while also working as a PRN at another facility, which means she only worked when they needed her. It made for a busy schedule, but she wanted to get experience and develop her skills in a number of different environments. “I like to keep busy. I’ve learned that about myself.” Soon Dayna found herself in Arizona working as a travel nurse, which fit her lifestyle in many ways. But she wasn’t ready to quit traveling yet, which brought her to the Black Hills and Monument Health in May 2019. Her experience here would prove very positive, so positive in fact, that she took a permanent position in January 2020. “As a traveler, the hospital was just a great facility to work in, and I liked how easy it was to see the different levels of the organization and how things are run,” said Dayna. “I’ve worked in five hospitals now, and the way Monument Health does things is really great in my experience. The policies and procedures, our workflow, teamwork and everyone I work with — from fellow nurses to physicians — all came into play with my decision to stay.” Finding herself in the Black Hills didn’t hurt either, and like many others who love it here, Dayna appreciates the ability to hit the trail and not see another person for hours. She also appreciates the people that she sees almost every day. “The people here were a big factor in my decision to stay,” she said before adding, “Monument Health really is a great place to work, and I’m pretty happy to be here.”

What is a travel nurse? A travel nurse, also known as a traveling nurse or a traveler, is a registered nurse that takes temporary assignments in hospitals, clinics and other health care facilities. This can be a good way for new nurses to earn money, explore new places and gain experience in different roles and settings. Travel nursing also comes with some downsides: travelers often take on night shifts or higher-risk assignments; many health care organizations require travelers be licensed in their state; the work requires frequent moving and the need to find new housing; it can be a challenge making new friends, avoiding loneliness and dealing with homesickness; travelers typically have subpar benefits; and while gaining experience in a number of settings and specialities is helpful, it can make it hard to advance professionally in the long run. In short, travel nursing can be a good opportunity for some nurses, but for those that want to build permanent careers, raise a family or just put down roots, it’s probably not a great option. Monument Health has permanently hired travel nurses like Dayna who fall in love with the area, connect with the people they work with and discover that they like the organization and its work culture. For more information on nursing at Monument Health, go to nursing.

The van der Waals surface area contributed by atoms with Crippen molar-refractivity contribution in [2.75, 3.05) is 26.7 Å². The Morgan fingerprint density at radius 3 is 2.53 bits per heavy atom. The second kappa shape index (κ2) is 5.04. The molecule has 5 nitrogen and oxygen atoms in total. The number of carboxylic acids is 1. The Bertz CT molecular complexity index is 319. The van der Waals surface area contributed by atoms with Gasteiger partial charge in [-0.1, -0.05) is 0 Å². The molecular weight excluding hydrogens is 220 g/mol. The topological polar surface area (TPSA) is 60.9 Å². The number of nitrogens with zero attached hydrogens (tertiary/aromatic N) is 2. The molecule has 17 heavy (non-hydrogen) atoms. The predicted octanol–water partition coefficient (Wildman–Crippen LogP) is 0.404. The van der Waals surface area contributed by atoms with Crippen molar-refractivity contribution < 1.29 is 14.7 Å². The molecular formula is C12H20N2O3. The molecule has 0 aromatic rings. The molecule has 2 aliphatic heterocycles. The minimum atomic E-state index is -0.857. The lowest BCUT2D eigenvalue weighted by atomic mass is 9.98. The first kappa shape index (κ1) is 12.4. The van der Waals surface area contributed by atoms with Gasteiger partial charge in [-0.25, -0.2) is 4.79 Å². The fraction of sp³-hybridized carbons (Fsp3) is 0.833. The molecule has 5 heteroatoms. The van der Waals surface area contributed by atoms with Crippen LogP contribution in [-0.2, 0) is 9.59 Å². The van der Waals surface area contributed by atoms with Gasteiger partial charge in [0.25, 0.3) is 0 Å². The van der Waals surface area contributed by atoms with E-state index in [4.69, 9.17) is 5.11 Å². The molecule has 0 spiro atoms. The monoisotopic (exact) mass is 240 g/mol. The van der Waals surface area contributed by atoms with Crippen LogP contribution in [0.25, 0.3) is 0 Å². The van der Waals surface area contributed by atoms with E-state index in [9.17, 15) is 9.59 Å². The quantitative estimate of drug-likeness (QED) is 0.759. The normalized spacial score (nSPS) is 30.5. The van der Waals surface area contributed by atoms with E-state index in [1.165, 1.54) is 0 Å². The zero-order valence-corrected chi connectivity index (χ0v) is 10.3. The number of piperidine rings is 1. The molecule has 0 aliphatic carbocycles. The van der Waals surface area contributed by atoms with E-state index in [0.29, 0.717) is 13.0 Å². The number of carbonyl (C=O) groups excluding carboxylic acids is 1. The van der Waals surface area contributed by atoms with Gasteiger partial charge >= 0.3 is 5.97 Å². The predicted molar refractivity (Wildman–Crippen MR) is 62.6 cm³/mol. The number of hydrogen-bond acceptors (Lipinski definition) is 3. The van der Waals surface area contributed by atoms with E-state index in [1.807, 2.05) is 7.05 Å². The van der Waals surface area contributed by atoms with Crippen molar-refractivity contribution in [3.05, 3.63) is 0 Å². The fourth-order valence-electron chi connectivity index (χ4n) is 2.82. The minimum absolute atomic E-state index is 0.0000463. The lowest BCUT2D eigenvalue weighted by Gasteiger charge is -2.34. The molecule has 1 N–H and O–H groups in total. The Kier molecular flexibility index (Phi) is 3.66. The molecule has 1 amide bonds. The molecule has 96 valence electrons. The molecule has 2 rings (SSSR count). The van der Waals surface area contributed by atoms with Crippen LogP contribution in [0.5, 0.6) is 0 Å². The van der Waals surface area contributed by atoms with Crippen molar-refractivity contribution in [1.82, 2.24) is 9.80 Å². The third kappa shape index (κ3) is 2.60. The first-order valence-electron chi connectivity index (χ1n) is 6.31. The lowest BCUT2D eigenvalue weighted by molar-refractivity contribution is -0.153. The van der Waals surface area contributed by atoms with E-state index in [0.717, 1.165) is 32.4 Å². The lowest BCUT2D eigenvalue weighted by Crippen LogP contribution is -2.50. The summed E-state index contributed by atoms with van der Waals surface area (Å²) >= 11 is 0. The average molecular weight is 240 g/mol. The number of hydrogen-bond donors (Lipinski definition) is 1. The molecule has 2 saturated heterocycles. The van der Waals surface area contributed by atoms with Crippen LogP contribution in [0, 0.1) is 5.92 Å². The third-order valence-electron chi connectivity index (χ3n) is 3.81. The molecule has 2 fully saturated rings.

Patrick Tibbles. M.D., the Medical Director of Hyperbaric Medicine at Monument Health, felt that Grayson was a good candidate for hyperbaric cxygen therapy.